Posts Tagged ‘ux’

UX Design Framework – Visual Design

Thursday, February 25th, 2010

Previously I introduced a UX framework and wrote about the first element – content.  This post is about visual design, perhaps the most immediately emotive ingredient to user experience. Seeing is believing, and what our eyes see immediately tells us if we either like or dislike what they are receiving. It has a sway on the other 5 elements of the UX framework as it is something that is very tangible and creates instant feeling in a person. As UX designers we need to be aware of the importance of visual design as a doorway to incorporate the other equally important facets in our work. Visual design, like it or not, is still king when it comes to the first few seconds that a user interacts with a product or service.

 

 

3524670137_80dd4cfc58   Saul Bass, the legendary graphic designer and film maker, described design as ‘thinking made visual’. In many ways visual design should communicate the more complex considerations of a solution in an immediately accessible way.

Aesthetic usability
Think about a website that you like and there will probably be a good deal of visual design that helps you in understanding its content better, what it offers and how easy it is for you to use.

Aesthetic usability is a quality that arguably Apple have made very much part of their product offering. Consider their most successful devices, (iMac,iPod and iPhone) and there is an immediate attraction to getting to know the product, even before you really know what it can do.

As there is an emotive connection (one of delight or intrigue) it affords the product a level of forgiveness within the user when the product or system fails.

(more…)

UX Design Framework – Visual Design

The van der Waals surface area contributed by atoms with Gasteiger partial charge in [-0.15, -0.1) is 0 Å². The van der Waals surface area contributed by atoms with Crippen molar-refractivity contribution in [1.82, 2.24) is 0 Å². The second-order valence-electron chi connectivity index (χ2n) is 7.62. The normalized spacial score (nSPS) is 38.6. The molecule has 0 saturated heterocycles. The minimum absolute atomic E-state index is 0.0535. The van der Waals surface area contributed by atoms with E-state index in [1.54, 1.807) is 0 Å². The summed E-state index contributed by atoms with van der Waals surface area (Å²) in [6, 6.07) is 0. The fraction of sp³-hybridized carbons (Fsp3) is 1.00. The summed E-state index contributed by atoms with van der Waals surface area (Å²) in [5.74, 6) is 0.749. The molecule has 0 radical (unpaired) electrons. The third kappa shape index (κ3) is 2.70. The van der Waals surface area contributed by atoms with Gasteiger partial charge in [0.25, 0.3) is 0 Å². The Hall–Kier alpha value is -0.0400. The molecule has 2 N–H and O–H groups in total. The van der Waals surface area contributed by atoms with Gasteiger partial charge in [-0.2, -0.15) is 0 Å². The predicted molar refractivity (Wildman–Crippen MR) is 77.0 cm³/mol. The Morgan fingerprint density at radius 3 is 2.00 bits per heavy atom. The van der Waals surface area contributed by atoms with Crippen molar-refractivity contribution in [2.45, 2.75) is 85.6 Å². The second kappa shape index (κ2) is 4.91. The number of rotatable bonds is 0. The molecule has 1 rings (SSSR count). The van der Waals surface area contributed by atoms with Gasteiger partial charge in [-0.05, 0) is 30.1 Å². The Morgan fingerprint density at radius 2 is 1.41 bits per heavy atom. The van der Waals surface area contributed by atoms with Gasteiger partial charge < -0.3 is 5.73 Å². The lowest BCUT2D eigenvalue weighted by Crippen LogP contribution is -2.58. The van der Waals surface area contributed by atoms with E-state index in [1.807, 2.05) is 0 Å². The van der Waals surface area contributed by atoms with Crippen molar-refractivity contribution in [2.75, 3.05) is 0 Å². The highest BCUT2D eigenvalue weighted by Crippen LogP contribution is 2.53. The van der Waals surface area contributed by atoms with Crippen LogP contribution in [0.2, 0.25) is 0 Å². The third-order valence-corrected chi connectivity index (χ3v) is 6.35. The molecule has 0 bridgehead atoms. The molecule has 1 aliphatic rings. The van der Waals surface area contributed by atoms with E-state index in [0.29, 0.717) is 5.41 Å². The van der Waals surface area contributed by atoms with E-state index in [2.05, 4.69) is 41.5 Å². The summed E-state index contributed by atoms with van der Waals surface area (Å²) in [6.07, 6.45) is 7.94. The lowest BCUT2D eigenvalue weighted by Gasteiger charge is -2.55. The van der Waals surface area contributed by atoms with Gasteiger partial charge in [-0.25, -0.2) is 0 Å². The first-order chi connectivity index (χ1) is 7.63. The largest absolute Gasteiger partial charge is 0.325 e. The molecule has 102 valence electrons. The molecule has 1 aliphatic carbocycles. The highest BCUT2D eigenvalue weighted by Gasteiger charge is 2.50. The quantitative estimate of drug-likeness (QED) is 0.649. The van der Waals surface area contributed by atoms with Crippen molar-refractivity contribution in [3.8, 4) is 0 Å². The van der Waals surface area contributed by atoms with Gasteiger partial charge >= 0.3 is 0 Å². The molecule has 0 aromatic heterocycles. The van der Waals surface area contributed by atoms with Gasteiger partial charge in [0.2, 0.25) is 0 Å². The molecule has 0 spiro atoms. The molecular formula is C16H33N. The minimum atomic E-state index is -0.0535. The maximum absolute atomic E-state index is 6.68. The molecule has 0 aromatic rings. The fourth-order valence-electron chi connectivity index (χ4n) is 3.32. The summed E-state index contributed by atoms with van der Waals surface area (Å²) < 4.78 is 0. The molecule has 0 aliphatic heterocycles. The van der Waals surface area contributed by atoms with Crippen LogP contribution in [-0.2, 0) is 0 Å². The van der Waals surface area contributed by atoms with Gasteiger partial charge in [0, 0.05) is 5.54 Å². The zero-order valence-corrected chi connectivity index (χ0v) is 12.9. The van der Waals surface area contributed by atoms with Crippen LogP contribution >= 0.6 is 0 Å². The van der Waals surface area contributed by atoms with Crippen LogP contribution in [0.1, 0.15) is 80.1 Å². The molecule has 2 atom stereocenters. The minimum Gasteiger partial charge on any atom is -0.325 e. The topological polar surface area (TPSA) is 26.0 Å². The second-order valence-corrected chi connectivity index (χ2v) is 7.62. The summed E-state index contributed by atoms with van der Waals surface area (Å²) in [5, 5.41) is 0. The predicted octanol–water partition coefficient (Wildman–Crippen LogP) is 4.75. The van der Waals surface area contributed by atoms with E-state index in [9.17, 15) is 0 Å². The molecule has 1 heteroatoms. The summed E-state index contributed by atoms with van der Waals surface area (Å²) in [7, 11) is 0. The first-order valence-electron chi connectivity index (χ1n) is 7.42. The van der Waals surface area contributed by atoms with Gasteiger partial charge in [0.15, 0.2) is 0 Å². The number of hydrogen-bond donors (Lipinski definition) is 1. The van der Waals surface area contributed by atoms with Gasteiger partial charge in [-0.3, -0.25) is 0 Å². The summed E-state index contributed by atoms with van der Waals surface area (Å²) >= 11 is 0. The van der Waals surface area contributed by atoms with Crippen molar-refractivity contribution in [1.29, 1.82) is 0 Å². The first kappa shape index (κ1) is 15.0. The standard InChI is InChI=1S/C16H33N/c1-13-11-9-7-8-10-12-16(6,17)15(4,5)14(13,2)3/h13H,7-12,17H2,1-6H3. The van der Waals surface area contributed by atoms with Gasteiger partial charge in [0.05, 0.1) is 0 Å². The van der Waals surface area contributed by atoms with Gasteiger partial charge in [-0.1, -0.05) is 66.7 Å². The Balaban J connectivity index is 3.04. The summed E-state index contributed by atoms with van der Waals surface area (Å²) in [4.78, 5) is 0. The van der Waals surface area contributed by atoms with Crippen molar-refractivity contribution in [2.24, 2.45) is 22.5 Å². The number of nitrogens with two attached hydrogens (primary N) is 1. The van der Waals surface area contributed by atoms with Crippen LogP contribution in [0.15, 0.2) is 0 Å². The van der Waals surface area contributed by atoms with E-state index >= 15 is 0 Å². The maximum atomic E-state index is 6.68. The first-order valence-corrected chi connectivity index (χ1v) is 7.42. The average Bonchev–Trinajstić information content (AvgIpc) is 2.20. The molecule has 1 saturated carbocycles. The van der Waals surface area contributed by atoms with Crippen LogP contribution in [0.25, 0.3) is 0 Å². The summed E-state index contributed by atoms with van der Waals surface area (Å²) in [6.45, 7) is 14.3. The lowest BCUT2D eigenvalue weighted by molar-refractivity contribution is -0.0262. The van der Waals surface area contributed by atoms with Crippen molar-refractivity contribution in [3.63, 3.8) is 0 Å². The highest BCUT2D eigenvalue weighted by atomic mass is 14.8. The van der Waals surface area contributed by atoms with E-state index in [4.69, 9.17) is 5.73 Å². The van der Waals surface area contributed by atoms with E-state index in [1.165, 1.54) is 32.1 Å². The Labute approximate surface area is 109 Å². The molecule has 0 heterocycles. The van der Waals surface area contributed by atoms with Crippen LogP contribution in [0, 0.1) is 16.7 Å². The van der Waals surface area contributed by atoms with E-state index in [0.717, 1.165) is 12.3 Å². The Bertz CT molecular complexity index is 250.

Tuesday, November 10th, 2009

Previously I introduced a UX framework and wrote about the first element – content.  This post is about visual design, perhaps the most immediately emotive ingredient to user experience. Seeing is believing, and what our eyes see immediately tells us if we either like or dislike what they are receiving. It has a sway on the other 5 elements of the UX framework as it is something that is very tangible and creates instant feeling in a person. As UX designers we need to be aware of the importance of visual design as a doorway to incorporate the other equally important facets in our work. Visual design, like it or not, is still king when it comes to the first few seconds that a user interacts with a product or service.

3524670137_80dd4cfc58 Saul Bass, the legendary graphic designer and film maker, described design as ‘thinking made visual’. In many ways visual design should communicate the more complex considerations of a solution in an immediately accessible way.Aesthetic usability
Think about a website that you like and there will probably be a good deal of visual design that helps you in understanding its content better, what it offers and how easy it is for you to use.

Aesthetic usability is a quality that arguably Apple have made very much part of their product offering. Consider their most successful devices, (iMac,iPod and iPhone) and there is an immediate attraction to getting to know the product, even before you really know what it can do.

As there is an emotive connection (one of delight or intrigue) it affords the product a level of forgiveness within the user when the product or system fails.

(more…)

Embed BASIS

Wednesday, September 30th, 2009

Embed the tools in your blog and always have a reference on hand…

Paper Swans and Play-Doh

Sunday, January 25th, 2009

 

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Analog In, Digital Out: Brendan Dawes on Interaction Design

There have been several events where one speaker really shone out from  the rest, and this alongside the more celebrated thought leaders in the UX field. His delivery can best be described as entertaining, humorous story-telling. As the title of the post suggests, he has a different approach to illustrate the importance of interaction design.

 

His book has been out since 2006 but despite the arrival of the iPhone and Wii his observations are just as important today. Brendan Dawes’ book, ‘Analog In, Digital Out‘ is an important work to this domain for many reasons.

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